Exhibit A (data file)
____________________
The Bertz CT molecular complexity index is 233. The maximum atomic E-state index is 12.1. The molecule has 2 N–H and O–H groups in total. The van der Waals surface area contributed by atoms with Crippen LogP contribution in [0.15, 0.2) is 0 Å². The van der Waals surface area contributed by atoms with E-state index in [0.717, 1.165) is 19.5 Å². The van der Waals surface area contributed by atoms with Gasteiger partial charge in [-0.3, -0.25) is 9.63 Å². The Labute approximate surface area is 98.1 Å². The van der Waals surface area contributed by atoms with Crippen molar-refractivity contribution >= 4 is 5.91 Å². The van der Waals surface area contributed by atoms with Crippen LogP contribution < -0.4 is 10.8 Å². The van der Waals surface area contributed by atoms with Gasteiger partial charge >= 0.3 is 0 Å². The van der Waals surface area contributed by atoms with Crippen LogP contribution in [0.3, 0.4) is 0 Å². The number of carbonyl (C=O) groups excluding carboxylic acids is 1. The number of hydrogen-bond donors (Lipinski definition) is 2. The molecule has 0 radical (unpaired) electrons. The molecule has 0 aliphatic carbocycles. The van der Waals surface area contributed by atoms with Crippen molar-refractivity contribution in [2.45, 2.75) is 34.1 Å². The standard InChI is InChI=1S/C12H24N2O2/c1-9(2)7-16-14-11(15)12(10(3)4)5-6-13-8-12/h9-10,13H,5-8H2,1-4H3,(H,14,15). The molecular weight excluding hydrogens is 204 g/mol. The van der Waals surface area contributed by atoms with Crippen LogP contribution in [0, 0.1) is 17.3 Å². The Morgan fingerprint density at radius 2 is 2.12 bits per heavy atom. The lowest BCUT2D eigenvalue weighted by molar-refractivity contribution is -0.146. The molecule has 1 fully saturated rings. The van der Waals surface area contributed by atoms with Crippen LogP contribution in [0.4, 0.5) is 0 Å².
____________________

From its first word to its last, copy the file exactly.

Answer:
The Bertz CT molecular complexity index is 233. The maximum atomic E-state index is 12.1. The molecule has 2 N–H and O–H groups in total. The van der Waals surface area contributed by atoms with Crippen LogP contribution in [0.15, 0.2) is 0 Å². The van der Waals surface area contributed by atoms with E-state index in [0.717, 1.165) is 19.5 Å². The van der Waals surface area contributed by atoms with Gasteiger partial charge in [-0.3, -0.25) is 9.63 Å². The Labute approximate surface area is 98.1 Å². The van der Waals surface area contributed by atoms with Crippen molar-refractivity contribution >= 4 is 5.91 Å². The van der Waals surface area contributed by atoms with Crippen LogP contribution < -0.4 is 10.8 Å². The van der Waals surface area contributed by atoms with Gasteiger partial charge >= 0.3 is 0 Å². The van der Waals surface area contributed by atoms with Crippen LogP contribution in [0.3, 0.4) is 0 Å². The number of carbonyl (C=O) groups excluding carboxylic acids is 1. The number of hydrogen-bond donors (Lipinski definition) is 2. The molecule has 0 radical (unpaired) electrons. The molecule has 0 aliphatic carbocycles. The van der Waals surface area contributed by atoms with Crippen molar-refractivity contribution in [2.45, 2.75) is 34.1 Å². The standard InChI is InChI=1S/C12H24N2O2/c1-9(2)7-16-14-11(15)12(10(3)4)5-6-13-8-12/h9-10,13H,5-8H2,1-4H3,(H,14,15). The molecular weight excluding hydrogens is 204 g/mol. The van der Waals surface area contributed by atoms with Crippen LogP contribution in [0, 0.1) is 17.3 Å². The Morgan fingerprint density at radius 2 is 2.12 bits per heavy atom. The lowest BCUT2D eigenvalue weighted by molar-refractivity contribution is -0.146. The molecule has 1 fully saturated rings. The van der Waals surface area contributed by atoms with Crippen LogP contribution in [0.4, 0.5) is 0 Å².